By Jennifer L. Warren
POUGHKEEPSIE – It was a little over 38 years ago when Ron Lipton was able to celebrate the life-transformative news: His dear friend: acclaimed boxer, Hurricane Carter, had just been released from jail, having had served 20 years for a murder he never committed.
Justice was finally served; last Thursday night, Lipton once again witnessed another wrong-doing corrected: His son Brett was finally given the deserving Deputy honors that had so long eluded him.
Lipton, a two-time Boxing Hall-of-Fame inductee as well as professional boxing referee, who has been a boxing instructor at Marist College for the past 23 years, stood by his son throughout his entire journey of being blackballed from following in his father’s footsteps, pursuing a career as a police officer. It was the precise loyalty the elder Lipton displayed to Carter decades earlier when he was set up for a crime he didn’t commit. Ron paid a hefty price for that idle dedication to his friend, involving standing up to-going against his police department comrades; in turn, his son too endured the consequences years later when he ardently pursued the same line of work.
“I saw Brett work so hard to become an Orange County Deputy Sheriff and graduate from the police academy while making the Dean’s List in 1998 and then being told he could not be picked up out of retaliation for sticking by me as a loyal son during some difficult times we had a long time ago,” recalled Ron Lipton. “So it was illuminating for me to see him get this honor, because it was a God-given personification of Justice itself unfolding before my eyes.”
That justice, involving the presentation of an official honorary identification card and badge as well as promise to be sworn in as a police officer, was made even sweeter, as it was dealt by a man both Liptons deeply admire: Dutchess County Sheriff, Kirk Imperati. Adding to the specialness of the occasion was the setting: Marist College, during halftime of the Women Red Foxes Basketball game. Here, at halftime of the game against Ryder College, Bob Dylan’s melody, “Hurricane,” filled the airwaves, as Brett Lipton was escorted out to McCann Center Arena’s mid-court by both his father and Imperati. Details on Ron’s ties to the college and Hurricane Carter as well as details on Brett’s journey were unraveled, something the younger Lipton will never forget and is eternally grateful for on multiple levels.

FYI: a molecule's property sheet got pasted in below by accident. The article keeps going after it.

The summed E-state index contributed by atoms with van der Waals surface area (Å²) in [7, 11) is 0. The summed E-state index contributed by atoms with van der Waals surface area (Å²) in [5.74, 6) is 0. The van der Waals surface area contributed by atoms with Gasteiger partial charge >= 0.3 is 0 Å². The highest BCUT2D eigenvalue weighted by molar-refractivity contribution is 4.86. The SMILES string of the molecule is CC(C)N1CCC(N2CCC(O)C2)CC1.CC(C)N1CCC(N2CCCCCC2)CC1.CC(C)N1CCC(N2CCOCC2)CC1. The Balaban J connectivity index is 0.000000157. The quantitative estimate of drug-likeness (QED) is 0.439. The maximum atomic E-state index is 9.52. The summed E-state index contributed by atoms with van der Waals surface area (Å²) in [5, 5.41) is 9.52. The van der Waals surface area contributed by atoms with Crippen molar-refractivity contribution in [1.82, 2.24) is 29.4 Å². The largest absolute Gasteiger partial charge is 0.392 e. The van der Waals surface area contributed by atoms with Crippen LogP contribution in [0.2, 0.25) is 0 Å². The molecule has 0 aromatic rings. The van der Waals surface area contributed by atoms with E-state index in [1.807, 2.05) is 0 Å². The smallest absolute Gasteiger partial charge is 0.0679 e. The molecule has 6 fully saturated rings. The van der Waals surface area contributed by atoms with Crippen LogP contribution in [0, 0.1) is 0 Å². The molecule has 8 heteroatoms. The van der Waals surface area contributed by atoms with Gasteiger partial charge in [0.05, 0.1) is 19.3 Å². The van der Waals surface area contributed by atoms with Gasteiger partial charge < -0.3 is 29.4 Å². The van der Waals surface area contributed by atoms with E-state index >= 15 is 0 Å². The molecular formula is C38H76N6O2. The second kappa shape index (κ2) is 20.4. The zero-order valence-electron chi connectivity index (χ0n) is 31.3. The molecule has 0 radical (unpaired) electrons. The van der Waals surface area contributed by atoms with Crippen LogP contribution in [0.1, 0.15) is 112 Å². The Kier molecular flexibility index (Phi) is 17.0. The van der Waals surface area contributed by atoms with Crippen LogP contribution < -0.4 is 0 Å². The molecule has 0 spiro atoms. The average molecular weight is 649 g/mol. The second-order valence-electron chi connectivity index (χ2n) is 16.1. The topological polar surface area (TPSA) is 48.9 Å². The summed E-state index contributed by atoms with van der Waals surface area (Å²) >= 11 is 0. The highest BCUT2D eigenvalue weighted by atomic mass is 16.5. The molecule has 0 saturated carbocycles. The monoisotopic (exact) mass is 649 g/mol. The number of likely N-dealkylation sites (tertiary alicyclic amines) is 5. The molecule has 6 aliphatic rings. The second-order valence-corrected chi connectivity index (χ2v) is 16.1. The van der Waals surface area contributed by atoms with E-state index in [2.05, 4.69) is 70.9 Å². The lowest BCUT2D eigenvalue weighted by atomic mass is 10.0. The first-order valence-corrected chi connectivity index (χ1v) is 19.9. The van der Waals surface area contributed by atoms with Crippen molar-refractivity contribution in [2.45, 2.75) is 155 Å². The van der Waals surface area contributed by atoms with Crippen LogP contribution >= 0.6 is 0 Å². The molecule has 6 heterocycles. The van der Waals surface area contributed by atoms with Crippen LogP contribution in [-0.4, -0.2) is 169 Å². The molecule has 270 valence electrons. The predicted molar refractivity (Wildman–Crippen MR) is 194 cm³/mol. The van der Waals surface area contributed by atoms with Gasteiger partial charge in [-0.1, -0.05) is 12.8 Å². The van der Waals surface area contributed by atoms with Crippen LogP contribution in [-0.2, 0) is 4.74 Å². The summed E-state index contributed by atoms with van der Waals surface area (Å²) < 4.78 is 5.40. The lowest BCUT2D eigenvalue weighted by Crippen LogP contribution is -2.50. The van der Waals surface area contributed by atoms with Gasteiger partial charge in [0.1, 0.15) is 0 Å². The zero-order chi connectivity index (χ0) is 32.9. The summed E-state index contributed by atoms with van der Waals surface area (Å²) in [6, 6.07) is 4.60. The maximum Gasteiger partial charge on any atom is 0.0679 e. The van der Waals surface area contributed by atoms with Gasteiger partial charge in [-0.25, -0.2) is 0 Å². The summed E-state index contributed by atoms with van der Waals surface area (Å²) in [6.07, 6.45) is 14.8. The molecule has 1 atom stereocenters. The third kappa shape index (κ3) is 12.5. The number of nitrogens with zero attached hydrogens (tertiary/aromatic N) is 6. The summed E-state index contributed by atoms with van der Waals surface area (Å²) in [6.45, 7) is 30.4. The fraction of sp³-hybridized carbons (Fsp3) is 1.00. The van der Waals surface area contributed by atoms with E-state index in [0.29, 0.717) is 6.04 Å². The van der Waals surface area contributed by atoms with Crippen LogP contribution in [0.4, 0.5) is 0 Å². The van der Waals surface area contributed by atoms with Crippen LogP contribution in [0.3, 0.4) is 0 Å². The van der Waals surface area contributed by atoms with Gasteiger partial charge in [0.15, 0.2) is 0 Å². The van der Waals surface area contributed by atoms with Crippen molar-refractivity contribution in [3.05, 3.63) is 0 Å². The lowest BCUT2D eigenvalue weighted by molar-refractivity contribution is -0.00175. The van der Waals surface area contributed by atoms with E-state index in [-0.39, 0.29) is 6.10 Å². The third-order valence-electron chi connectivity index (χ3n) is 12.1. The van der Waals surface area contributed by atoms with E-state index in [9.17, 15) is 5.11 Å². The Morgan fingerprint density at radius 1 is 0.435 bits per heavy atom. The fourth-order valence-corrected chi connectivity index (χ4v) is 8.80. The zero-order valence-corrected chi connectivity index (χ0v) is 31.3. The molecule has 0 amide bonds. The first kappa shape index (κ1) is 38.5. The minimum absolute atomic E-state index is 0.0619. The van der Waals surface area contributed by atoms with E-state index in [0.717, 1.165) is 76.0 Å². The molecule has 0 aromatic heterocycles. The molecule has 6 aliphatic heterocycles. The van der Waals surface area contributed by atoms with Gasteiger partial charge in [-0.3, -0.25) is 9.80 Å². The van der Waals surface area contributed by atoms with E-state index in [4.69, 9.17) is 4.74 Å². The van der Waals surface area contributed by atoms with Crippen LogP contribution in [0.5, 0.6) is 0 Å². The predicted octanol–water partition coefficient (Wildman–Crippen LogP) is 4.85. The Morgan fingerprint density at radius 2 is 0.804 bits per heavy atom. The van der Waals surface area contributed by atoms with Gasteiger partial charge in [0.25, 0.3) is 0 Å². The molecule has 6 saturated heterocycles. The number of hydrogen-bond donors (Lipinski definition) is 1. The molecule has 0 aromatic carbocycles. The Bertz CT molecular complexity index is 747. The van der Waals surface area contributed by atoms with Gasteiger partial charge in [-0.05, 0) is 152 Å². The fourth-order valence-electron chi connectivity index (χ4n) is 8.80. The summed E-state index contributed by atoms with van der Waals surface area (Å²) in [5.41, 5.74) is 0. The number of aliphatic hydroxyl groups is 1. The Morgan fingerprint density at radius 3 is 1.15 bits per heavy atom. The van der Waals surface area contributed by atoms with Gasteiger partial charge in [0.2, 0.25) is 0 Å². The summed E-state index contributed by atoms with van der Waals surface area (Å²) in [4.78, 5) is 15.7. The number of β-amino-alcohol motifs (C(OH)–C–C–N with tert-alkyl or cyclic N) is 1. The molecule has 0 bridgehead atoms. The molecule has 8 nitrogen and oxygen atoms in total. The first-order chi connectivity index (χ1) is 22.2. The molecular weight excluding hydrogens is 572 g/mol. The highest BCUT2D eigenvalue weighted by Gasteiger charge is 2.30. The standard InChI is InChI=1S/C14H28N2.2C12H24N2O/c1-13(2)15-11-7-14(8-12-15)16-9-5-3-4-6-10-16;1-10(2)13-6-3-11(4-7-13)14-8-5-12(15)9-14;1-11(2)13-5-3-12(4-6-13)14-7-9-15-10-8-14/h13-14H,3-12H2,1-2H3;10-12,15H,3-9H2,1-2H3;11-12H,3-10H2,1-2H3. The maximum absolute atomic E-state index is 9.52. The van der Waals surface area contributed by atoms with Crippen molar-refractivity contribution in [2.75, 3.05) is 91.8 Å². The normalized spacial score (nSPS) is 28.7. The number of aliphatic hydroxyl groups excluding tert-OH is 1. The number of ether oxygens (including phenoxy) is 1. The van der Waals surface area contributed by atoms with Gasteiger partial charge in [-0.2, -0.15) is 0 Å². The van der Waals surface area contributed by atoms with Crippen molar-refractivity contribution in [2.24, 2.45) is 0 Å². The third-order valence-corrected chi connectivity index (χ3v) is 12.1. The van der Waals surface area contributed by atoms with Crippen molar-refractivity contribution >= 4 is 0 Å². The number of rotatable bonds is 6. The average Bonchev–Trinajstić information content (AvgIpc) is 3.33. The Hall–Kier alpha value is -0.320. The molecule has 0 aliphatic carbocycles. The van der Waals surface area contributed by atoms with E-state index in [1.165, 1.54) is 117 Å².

“I would like to thank Wesley Lee who made this all possible by listening to my story; I also want to thank Bill and Gail O’Neill as well as Kirk Imperati for giving me the opportunity to finally be hired as a sworn in Deputy,” said Brett Lipton. “I also want to thank my dad for being in my corner, by my side, and inspiring me to become a police officer by saving several people’s lives during the course of his career; lastly, those from Dutchess Community College, such as; Dr. Peter Jordan, Jennifer Lorenzo and Karen Aponte- Sanchez, I am so appreciative of for all they did to make this happen.”
Lee could not attend the ceremony; however, he too, was elated to know of its long-overdue happening.
“This is such an important event taking place at my Alma Mater to see the Lipton family finally recognized,” said the long-time educator and advocate for justice, Lee. “I thank Brett for not giving up, and I thank God for shining his blessings through Bill O’Neill and me to cause this very wonderful day to happen.”